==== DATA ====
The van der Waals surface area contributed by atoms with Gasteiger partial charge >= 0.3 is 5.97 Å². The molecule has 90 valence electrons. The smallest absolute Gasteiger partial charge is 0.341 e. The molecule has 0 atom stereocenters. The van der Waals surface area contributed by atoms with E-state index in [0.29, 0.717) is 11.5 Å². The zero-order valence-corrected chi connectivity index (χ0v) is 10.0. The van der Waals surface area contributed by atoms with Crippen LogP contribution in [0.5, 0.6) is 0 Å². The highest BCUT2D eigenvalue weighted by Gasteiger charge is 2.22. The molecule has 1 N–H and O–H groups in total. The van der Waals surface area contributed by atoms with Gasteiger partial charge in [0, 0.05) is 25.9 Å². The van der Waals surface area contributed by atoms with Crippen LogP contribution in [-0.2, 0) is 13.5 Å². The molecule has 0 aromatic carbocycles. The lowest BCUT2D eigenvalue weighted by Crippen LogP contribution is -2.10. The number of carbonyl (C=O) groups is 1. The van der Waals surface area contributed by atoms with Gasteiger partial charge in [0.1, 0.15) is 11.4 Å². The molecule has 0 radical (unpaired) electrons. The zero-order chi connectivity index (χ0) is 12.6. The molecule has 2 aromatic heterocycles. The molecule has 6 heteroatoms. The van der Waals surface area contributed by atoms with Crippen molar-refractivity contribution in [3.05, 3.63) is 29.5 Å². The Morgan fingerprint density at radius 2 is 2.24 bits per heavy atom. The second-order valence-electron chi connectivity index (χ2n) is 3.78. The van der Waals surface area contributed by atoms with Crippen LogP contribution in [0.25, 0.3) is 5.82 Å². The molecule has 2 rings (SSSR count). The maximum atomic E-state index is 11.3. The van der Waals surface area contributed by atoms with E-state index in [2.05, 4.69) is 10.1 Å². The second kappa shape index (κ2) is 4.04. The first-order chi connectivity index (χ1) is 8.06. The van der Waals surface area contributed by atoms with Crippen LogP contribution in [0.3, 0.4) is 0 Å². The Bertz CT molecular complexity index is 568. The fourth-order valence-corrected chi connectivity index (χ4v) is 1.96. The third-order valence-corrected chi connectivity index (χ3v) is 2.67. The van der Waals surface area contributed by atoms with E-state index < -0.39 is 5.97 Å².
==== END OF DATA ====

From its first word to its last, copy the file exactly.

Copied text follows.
The van der Waals surface area contributed by atoms with Gasteiger partial charge >= 0.3 is 5.97 Å². The molecule has 90 valence electrons. The smallest absolute Gasteiger partial charge is 0.341 e. The molecule has 0 atom stereocenters. The van der Waals surface area contributed by atoms with E-state index in [0.29, 0.717) is 11.5 Å². The zero-order valence-corrected chi connectivity index (χ0v) is 10.0. The van der Waals surface area contributed by atoms with Crippen LogP contribution in [0.5, 0.6) is 0 Å². The highest BCUT2D eigenvalue weighted by Gasteiger charge is 2.22. The molecule has 1 N–H and O–H groups in total. The van der Waals surface area contributed by atoms with Gasteiger partial charge in [0, 0.05) is 25.9 Å². The van der Waals surface area contributed by atoms with Crippen LogP contribution in [-0.2, 0) is 13.5 Å². The molecule has 0 aromatic carbocycles. The lowest BCUT2D eigenvalue weighted by Crippen LogP contribution is -2.10. The number of carbonyl (C=O) groups is 1. The van der Waals surface area contributed by atoms with Gasteiger partial charge in [0.1, 0.15) is 11.4 Å². The molecule has 0 radical (unpaired) electrons. The zero-order chi connectivity index (χ0) is 12.6. The molecule has 2 aromatic heterocycles. The molecule has 6 heteroatoms. The van der Waals surface area contributed by atoms with Crippen molar-refractivity contribution in [3.05, 3.63) is 29.5 Å². The Morgan fingerprint density at radius 2 is 2.24 bits per heavy atom. The second-order valence-electron chi connectivity index (χ2n) is 3.78. The van der Waals surface area contributed by atoms with Crippen LogP contribution in [0.25, 0.3) is 5.82 Å². The molecule has 2 rings (SSSR count). The maximum atomic E-state index is 11.3. The van der Waals surface area contributed by atoms with E-state index in [2.05, 4.69) is 10.1 Å². The second kappa shape index (κ2) is 4.04. The first-order chi connectivity index (χ1) is 8.06. The van der Waals surface area contributed by atoms with Crippen LogP contribution in [0.3, 0.4) is 0 Å². The Bertz CT molecular complexity index is 568. The fourth-order valence-corrected chi connectivity index (χ4v) is 1.96. The third-order valence-corrected chi connectivity index (χ3v) is 2.67. The van der Waals surface area contributed by atoms with E-state index < -0.39 is 5.97 Å².